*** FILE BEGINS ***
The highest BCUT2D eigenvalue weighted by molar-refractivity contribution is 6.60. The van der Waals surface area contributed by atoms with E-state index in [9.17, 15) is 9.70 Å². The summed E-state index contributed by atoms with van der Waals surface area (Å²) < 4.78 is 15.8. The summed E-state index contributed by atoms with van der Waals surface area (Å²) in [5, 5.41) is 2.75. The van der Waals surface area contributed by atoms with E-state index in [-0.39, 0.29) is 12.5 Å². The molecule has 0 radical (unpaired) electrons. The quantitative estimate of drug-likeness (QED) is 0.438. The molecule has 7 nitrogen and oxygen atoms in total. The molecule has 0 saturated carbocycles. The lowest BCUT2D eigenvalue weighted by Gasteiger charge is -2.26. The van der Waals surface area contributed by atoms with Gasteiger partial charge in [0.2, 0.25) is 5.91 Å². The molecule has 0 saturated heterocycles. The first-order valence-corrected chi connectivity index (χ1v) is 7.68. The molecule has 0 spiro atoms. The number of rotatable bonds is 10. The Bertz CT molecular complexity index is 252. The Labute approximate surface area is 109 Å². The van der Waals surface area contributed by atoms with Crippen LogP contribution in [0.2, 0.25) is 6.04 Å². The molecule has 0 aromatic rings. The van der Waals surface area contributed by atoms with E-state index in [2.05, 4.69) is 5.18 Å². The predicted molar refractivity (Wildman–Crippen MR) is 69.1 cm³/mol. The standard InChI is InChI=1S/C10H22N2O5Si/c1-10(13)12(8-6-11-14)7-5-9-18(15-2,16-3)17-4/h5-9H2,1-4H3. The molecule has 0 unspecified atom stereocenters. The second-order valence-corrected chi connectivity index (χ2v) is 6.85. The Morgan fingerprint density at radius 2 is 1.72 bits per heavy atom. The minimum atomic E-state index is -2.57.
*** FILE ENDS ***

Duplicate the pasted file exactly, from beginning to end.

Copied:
The highest BCUT2D eigenvalue weighted by molar-refractivity contribution is 6.60. The van der Waals surface area contributed by atoms with E-state index in [9.17, 15) is 9.70 Å². The summed E-state index contributed by atoms with van der Waals surface area (Å²) < 4.78 is 15.8. The summed E-state index contributed by atoms with van der Waals surface area (Å²) in [5, 5.41) is 2.75. The van der Waals surface area contributed by atoms with E-state index in [-0.39, 0.29) is 12.5 Å². The molecule has 0 radical (unpaired) electrons. The quantitative estimate of drug-likeness (QED) is 0.438. The molecule has 7 nitrogen and oxygen atoms in total. The molecule has 0 saturated carbocycles. The lowest BCUT2D eigenvalue weighted by Gasteiger charge is -2.26. The van der Waals surface area contributed by atoms with Gasteiger partial charge in [0.2, 0.25) is 5.91 Å². The molecule has 0 saturated heterocycles. The first-order valence-corrected chi connectivity index (χ1v) is 7.68. The molecule has 0 spiro atoms. The number of rotatable bonds is 10. The Bertz CT molecular complexity index is 252. The Labute approximate surface area is 109 Å². The van der Waals surface area contributed by atoms with Crippen LogP contribution in [0.2, 0.25) is 6.04 Å². The molecule has 0 aromatic rings. The van der Waals surface area contributed by atoms with E-state index in [2.05, 4.69) is 5.18 Å². The predicted molar refractivity (Wildman–Crippen MR) is 69.1 cm³/mol. The standard InChI is InChI=1S/C10H22N2O5Si/c1-10(13)12(8-6-11-14)7-5-9-18(15-2,16-3)17-4/h5-9H2,1-4H3. The molecule has 0 unspecified atom stereocenters. The second-order valence-corrected chi connectivity index (χ2v) is 6.85. The Morgan fingerprint density at radius 2 is 1.72 bits per heavy atom. The minimum atomic E-state index is -2.57.